Given the rise of anti-ESG backlash and a bear market in the S&P 500, shareholder support for ESG activism has cooled this year. As ESG investing becomes more politically controversial, anti-ESG rhetoric and legislation will likely gain steam in anticipation of the midterm elections. Regardless of which side wins the culture war, anti-ESG legislation will increase regulatory complexity and uncertainty for financial companies seeking to invest in state entities.
* J.D. Candidate, Class of 2023, Sandra Day O’Connor College of Law at Arizona State University.
 92% of the S&P 500® and 70% of the Russell 1000® Published Sustainability Reports in 2020, G&A Research Shows, GOVERNANCE & ACCOUNTABILITY INST., INC. (Nov. 30, 2021), https://www.ga-institute.com/research/ga-research-collection/sustainability-reporting-trends/2021-sustainability-reporting-in-focus.html#:~:text=The%202021%20research%20report%20features ,CDP%2C%20CSA%2FDJSI.
 Marc S. Gerber & Raquel Fox, Investors Press for Progress on ESG Matters, and SEC Prepares to Join the Fray, SKADDEN (Jan. 19, 2022), https://www.skadden.com/insights /publications/2022/01/2022-insights/corporate/investors-press-for-progress.
 Pursuing Long-Term Value for Our Clients: A Look Into the 2020-2021 Proxy Voting Year, BLACKROCK INV. STEWARDSHIP (June 30, 2021), https://www.blackrock.com/corporate /literature/publication/2021-voting-spotlight-full-report.pdf.
 The ESG Pushback, HERITAGE FOUND. (May 15, 2022), https://www.heritage.org /environment/heritage-explains/the-esg-pushback.
 Press Release, Brad Lander, Comptroller, New York City, Comptroller Lander Joins State Treasurers’ Letter Opposing Anti-ESG Legislation (Sept.14, 2022), https://comptroller.nyc.gov /newsroom/statement-from-comptroller-lander-on-recent-anti-esg-legislation/.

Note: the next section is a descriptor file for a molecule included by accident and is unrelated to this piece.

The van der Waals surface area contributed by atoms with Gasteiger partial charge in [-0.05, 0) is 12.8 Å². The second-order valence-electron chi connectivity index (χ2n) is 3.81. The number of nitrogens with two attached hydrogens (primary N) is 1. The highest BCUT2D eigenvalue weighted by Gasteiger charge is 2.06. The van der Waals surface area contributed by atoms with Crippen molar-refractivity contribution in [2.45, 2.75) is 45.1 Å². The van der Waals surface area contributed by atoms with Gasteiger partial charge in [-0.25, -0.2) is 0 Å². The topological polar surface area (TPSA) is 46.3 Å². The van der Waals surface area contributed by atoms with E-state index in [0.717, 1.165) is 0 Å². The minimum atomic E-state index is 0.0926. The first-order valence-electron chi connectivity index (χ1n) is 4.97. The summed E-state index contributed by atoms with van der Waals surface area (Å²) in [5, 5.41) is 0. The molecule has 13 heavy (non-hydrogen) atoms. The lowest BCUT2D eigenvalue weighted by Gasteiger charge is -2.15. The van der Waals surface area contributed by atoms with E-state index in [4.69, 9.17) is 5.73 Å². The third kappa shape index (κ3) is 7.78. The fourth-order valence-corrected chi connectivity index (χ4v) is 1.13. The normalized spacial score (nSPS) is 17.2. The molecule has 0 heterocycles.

Elizabeth S. Goldberg et al., The State of Anti-ESG Legislation, MORGAN LEWIS: ML BENEBITS (Aug. 25, 2022), https://www.morganlewis.com/blogs/mlbenebits/2022/08/the-state-of-anti-esg-state-legislation?p=1.
 Jed Rubenfeld & William P. Barr, ESG Can’t Square With Fiduciary Duty, WALL STREET J.: OPINION (Sept. 6, 2022), https://www.wsj.com/articles/esg-cant-square-with-fiduciary-duty- blackrock-vanguard-state-stree-the-big-three-violations-china-conflict-of-interest-investors- 11662496552.
 Max M. Schanzenbach & Robert H. Sitkoff, Reconciling Fiduciary Duty and Social Conscience: The Law and Economics of ESG Investing by a Trustee, 72 STANFORD L. REV. 381, 385-86 (Feb. 2020), https://review.law.stanford.edu/wp-content/uploads/sites/3/2020/02 /Schanzenbach-Sitkoff-72-Stan.-L.-Rev.-381.pdf.
 See generally Prohibition on Investment in Financial Companies that Boycott Certain Energy Companies, TEX. GOV’T. CODE. ANN. §809 (West 2022).
 TEX. GOV’T. CODE. ANN. §809.051(a) (West 2022).
 TEX. GOV’T. CODE. ANN. §809.001(1) (West 2022).
 TEX. GOV’T. CODE. ANN. §809.053(d)(1) (West 2022).
 TEX. GOV’T. CODE. ANN. §809.005(d)(1) (West 2022).
 See generally Prohibition on Contracts with Companies that Discriminate Against Firearm and Ammunition Industries, TEX. GOV’T. CODE. ANN. §2274 (West 2022).
 Daniel Garrett & Ivan T. Ivanov, Gas, Guns, and Governments: Financial Costs of Anti- ESG Policies 1 (July 11, 2022) (unpublished), https://papers.ssrn.com/sol3/papers.cfm?abstract_id =4123366.
 Brooke Masters & Patrick Temple-West, Companies Attack Texas Over ‘Politicised’ ESG Blacklist, FIN. TIMES (Aug. 29, 2022), https://www.ft.com/content/8031aaad-efc6-4829-ac02- bd9c151974f4.
 Brooke Masters & Patrick Temple-West, BlackRock Labels Texas ‘Anti-Competitive’ Over ESG Blacklisting, FIN. TIMES (Aug. 25, 2022), https://www.ft.com/content/9bbb250f-2995-4035-914c-b42b1f3397ee.
 Greg Andrews, Is the ESG Locomotive Suddenly Losing Steam?, ALM (June 9, 2022), https://www.law.com/2022/06/09/inside-track-is-the-esg-locomotive-suddenly-losing-steam/.